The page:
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Home arrow News arrow Europe arrow Sealed bids becoming more common for UK country house market

Sealed bids becoming more common for UK country house market

Friday, 29 April 2011

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Competition among buyers of country houses in the UK is pushing prices beyond their real values because of an acute shortage of properties coming onto the market, it is claimed.

‘It’s easy to fall in love with a property and find yourself getting into a bidding situation with another purchaser, but in the current climate, I would advise against it,’ said James Greenwood of Stacks Property Search & Acquisition.

‘Stresses are going to kick in soon, interest rates are likely to rise and economic cuts will get deeper.  Paying a dividend for a property this spring and overstretching your finances could be a huge mistake,’ he explained.

‘There’s also a strong likelihood that more property will start to come onto the market as soon as April is over and supply will ease. Be prepared to walk away from a property if you think the bidding’s getting out of hand,’ he added.

He believes that if a buyer knows that there is a great deal of interest in a property and it’s likely to go to best bids, it is advisable not to get drawn into making an offer before the process starts.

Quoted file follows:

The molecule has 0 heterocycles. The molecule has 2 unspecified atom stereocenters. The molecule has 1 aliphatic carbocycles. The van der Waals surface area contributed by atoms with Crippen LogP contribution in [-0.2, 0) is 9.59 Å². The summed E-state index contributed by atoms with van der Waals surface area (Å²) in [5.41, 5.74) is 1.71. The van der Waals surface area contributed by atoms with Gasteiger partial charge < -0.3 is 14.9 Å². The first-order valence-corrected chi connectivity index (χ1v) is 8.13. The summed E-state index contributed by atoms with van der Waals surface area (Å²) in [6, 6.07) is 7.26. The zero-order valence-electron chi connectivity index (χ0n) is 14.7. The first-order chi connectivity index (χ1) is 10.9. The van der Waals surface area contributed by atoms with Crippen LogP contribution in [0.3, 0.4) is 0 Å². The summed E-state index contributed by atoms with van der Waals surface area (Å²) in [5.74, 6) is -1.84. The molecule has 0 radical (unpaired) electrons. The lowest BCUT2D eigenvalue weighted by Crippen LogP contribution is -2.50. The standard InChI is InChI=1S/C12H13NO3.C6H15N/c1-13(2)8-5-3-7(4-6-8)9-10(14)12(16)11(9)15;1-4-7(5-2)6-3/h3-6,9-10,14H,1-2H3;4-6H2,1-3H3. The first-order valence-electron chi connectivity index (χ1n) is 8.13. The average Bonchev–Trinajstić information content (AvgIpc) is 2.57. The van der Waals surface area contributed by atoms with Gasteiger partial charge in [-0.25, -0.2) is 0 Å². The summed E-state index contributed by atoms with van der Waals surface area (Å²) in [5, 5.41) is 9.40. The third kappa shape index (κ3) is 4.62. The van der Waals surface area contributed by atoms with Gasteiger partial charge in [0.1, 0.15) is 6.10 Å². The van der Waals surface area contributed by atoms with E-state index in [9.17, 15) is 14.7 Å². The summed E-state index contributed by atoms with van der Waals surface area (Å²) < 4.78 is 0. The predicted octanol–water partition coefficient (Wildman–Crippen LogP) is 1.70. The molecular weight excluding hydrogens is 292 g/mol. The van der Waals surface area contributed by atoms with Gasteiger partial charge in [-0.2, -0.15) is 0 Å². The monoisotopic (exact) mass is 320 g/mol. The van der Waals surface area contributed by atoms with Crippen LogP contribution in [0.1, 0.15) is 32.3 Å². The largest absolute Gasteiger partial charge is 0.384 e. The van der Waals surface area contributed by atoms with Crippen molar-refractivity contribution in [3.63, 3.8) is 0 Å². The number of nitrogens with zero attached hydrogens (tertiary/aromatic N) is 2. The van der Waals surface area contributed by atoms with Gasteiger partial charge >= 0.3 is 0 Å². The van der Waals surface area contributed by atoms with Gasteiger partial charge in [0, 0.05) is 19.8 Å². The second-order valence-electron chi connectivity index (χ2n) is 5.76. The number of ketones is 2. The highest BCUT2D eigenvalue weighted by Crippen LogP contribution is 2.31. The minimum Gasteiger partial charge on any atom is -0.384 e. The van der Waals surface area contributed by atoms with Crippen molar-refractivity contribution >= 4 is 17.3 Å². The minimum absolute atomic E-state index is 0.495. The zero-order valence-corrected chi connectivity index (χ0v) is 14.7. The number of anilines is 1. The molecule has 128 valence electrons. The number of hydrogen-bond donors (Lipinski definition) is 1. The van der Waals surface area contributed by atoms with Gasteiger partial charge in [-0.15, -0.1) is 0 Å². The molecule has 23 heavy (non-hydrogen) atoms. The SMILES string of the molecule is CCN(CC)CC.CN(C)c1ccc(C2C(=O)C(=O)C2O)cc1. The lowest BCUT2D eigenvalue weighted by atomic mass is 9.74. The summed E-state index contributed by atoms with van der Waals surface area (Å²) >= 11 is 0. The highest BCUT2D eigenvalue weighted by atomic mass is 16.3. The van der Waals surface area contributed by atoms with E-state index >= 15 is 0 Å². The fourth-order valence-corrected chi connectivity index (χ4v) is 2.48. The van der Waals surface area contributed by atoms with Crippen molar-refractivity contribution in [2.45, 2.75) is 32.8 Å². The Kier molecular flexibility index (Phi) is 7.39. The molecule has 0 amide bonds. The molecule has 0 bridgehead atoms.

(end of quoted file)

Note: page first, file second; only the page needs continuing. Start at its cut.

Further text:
‘This will simply help push the price up and the bidding will start at an inflated price. Tell the agent from the outset that you’re interested but that you’re not prepared to get drawn into a competition. Then drag your heels and stall,’ he said.

‘Do make it clear that you’re a good purchaser though, whether that’s because you have cash, finances lined up, or anything that makes you attractive. Keep looking at other houses, and tell the agent that’s what you’re doing. The other interested parties may not be as attractive as the agent has implied or as attractive as you, and you may find that you are pursued by them and the boot becomes firmly on the other foot,’ he added.

He also advises not to an estate agent the details on what you can afford. ‘Tell them what price range you’re looking in, but not a detailed breakdown of your finances. The more informed they are about your finances, the more they know how far they can push you. Be vague. Estate agents always assume you can afford more than you say,’ explained Greenwood.

‘If the property winds up going to best bids, and you decide you are going to enter into the fight, then you need to be well prepared. In my opinion, best bids or sealed bids is a terrible method of finding the right price for a property, but it’s the one favoured by estate agents when there are a number of buyers bidding on a property,’ he added.

Anyone contemplating sealed bids should be cautious, in his view. ‘Establish your bid on the basis of what you can afford and what you think the property is worth; not on the basis of what you think you will need to bid to beat everyone else,’ he said.

‘Submit an uneven figure, for instance if £700,000 is the limit to which you can go, submit a sum such as £701,502 in order to avoid a tie.  I would also recommend stating as few conditions as possible,’ he added.
 

 


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